As a result, we have suspended all routine outpatient and day case elective work (including paediatrics), although we are still providing care to patients who are referred urgently to us from a GP and running many diagnostic tests like CT and MRI. In fact, we have just ordered an additional temporary CT scanner and mobile X-ray machines so we can care for our COVID-19 and non-COVID-19 patients in different areas and use different equipment.
If you have an outpatient appointment booked with the Trust, please wait for us to contact you. We are aiming to provide as many appointments and consultations over the telephone or by email as possible (sometimes known as a virtual clinic). Our Outpatient Booking Centre team are currently inundated with queries, so please bear with us.
We are still running urgent appointment clinics for patients with suspected cancers (our 'two week rule' clinics), and you can be assured that these patients will continue to be expedited.
As you would expect, we are monitoring this situation closely and are taking steps to protect our patients in line with national guidance. We may need to postpone further appointments as the situation develops and will keep you updated.
Join us!
Yesterday the NHS announced that they were embarking on a massive recruitment drive.  There are more than 65,000 former nurses and doctors who are being told "Your NHS Needs You", with England's top nurse and top doctor calling on colleagues who have left the NHS in recent years to re-register and help the health service to tackle the "greatest global health threat" in a century.  If you or your colleagues know former nurses or doctors ask them to get in touch as we would be keen to hear from them.  Please ask them to call us on xxx.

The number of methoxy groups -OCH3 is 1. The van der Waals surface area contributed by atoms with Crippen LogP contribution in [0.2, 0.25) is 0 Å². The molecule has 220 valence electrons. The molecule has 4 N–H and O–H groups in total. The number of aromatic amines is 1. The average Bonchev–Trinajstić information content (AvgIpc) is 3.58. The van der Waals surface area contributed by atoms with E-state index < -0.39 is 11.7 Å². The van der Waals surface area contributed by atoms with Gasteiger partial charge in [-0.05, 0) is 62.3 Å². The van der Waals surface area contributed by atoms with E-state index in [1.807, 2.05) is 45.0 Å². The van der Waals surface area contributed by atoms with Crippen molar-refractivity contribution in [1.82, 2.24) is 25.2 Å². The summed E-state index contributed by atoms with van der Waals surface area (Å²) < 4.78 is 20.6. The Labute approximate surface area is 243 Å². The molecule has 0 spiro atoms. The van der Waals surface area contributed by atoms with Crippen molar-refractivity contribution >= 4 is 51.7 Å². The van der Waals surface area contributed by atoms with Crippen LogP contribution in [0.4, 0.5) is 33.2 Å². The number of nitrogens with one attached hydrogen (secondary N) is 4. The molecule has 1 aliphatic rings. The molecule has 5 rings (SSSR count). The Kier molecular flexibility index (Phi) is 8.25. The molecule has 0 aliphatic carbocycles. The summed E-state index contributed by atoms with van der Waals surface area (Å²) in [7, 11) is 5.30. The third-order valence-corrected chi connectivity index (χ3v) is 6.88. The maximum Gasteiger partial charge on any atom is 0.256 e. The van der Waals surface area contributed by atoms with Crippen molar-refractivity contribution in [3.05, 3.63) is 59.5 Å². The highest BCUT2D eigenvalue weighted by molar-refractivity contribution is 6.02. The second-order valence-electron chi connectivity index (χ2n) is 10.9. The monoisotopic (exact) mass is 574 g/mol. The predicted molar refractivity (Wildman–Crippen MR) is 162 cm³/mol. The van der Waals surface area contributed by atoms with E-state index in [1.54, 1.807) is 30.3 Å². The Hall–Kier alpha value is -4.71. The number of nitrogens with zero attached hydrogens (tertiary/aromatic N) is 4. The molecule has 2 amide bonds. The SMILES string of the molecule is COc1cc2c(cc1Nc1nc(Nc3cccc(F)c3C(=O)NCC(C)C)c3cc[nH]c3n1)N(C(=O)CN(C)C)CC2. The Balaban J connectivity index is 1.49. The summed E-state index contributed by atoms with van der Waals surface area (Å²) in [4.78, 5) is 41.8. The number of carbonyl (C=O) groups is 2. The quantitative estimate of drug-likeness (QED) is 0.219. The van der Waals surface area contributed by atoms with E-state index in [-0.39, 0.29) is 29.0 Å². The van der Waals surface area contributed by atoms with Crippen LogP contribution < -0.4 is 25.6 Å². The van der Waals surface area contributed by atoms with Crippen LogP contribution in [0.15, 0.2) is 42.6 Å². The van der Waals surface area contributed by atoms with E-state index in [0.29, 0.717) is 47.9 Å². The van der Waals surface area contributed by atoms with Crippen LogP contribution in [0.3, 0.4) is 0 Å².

Restrictions on visiting arrangements
There is a national visiting policy in place for hospitals. The public are being asked to limit visiting and to consider other ways of keeping in touch, like phone calls. Visitors must be immediate family members or carers. 
Visitors should not attend any health and care settings, including all inpatient, diagnostic and outpatient areas, if they are unwell, especially if they have a high temperature or a new, persistent cough or are vulnerable as a result of their medication, a chronic illness or they are over 70 years of age. 
Visitors are being limited to one per patient unless: 
*            the patient is receiving end-of-life care 
*            the visitor needs to be accompanied - accompanying visitors should not stay in patient, ward or communal areas, and this applies to inpatient and outpatient settings
*            they are a partner and birthing partner accompanying a woman in labour. 
No children under 12 should be visiting without the ward sister or charge nurse's prior permission. Hospitals and other health and care settings will restrict visiting to one hour per day at designated visiting times. 
Slightly different rules apply to paediatrics and neonatal - two visitors are allowed and this may include a child under 12. The public are being asked to help in respecting these rules.
Supporting our staff
Our staff are going above and beyond to protect our patients, keep services running and reduce the risk to the public, fellow colleagues and their loved ones. That has already meant long hours, people working on their days off and giving up their weekends to help support our response to and management of COVID-19. This is truly appreciated, and every single person involved deserves a huge thank you.
We are supporting our staff in a number ways:
*            We are delivering food and hot drinks for all staff (clinical and support staff) working in our EDs, on the cohort wards, ITU and HDU
*            Additional Occupational Health and mental health support
*            Parking for staff and visitors is currently free
*            We are increasing carers leave in response to school closures and disruption to caring arrangements to a maximum of 7 days.
*            Where we can release staff to be redeployed to different critical roles to support our patients, for example the redeployment of administrative and managerial staff, as well as practitioners whose services have been stood down, we are providing additional training and support.